Mr. Speaker, I will be sharing my time with the hon. member for Sackville—Musquodoboit Valley—Eastern Shore.
This legislation is a continuation of the Liberal agenda to deregulate. It is a total corporate agenda, a cave-in to a lobby group. In effect, what we have is a virtual environmental protection act. The term virtual has come to mean that it is not real.
We have heard all day that this bill is supposed to be balanced. We are trying to accommodate the economy as well as the environment. We have heard members of the Reform Party say that they are in favour of sustainable development, as well as Liberal members. In fact, they are having a love-in with the Reform Party in support of this environmental protection bill, which in fact is not going to protect our environment.
We are supposed to accept the virtual elimination of the most deadly poisons and toxins known to man, when what we need is the phase-out of persistent organic pollutants. These are heavy metals. They are DDTs. They are truly unmanageable poisons and that is why we do not want them in the environment. We cannot accept any level of these toxins because we cannot manage the effects of them. We cannot manage the effects of endocrine disrupters. How low will we allow sperm counts to go before we say no, we cannot accept this any more? How many mutated embryos will we accept before we say no, we have to stop the actual generation and sale of these poisons because we cannot manage them within our environment?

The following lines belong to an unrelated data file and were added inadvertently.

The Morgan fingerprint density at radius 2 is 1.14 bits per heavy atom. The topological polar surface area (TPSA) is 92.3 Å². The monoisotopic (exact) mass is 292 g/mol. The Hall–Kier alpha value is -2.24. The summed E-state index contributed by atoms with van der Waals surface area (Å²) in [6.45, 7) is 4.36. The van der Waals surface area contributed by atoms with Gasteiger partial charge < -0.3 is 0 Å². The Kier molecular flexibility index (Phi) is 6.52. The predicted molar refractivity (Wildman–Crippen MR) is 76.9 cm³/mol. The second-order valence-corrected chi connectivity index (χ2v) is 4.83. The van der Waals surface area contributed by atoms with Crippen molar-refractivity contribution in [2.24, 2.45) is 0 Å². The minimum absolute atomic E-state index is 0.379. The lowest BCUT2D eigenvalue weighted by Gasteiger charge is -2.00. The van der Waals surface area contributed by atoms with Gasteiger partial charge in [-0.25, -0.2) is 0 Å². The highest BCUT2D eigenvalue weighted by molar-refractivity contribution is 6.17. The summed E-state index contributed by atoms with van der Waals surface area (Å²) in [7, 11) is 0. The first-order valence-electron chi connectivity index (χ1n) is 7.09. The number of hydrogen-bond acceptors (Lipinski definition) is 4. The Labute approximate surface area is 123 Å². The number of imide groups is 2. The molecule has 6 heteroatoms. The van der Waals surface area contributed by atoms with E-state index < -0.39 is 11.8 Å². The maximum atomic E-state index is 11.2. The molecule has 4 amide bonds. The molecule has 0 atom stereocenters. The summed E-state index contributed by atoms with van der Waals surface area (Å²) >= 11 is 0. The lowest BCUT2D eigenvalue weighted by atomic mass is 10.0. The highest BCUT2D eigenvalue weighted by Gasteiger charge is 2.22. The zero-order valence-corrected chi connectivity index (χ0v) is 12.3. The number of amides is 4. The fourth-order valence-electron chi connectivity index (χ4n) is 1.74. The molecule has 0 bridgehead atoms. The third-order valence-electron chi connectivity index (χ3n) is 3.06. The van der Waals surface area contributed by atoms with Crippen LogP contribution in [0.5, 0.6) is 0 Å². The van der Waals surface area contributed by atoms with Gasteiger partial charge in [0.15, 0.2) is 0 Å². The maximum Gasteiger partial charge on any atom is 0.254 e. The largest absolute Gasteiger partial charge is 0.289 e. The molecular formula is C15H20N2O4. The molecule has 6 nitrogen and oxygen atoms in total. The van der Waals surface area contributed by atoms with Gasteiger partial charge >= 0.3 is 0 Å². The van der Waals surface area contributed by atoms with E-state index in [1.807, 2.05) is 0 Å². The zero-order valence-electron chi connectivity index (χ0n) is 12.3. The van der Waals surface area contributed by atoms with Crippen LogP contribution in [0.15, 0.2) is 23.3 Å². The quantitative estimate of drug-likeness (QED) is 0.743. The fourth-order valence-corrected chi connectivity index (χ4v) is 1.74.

Newer research is clearly showing that we are affected by very low levels of toxins; not just megadoses of poisons that cause cancer, but very low doses of common poisons in our environment, such as nitrates that we use as fertilizer and soaps that we use in cleaning.
The worst thing is that we do not know what the combination of these toxins will do to our children and to our health. We do know that it is not a benefit for us to have them within our environment. If we ignore the effects we will be propagating them by not going forward with environmental protection that is preventive and not crisis oriented, trying to clean up the mess at the other end.
When it comes to the north, the Arctic contaminants report has clearly stated that the north and the people of the north are disproportionately affected by these poisons because they stay there. They do not go anywhere else. We have lead, mercury and DDT levels that are unacceptable in mothers' breast milk.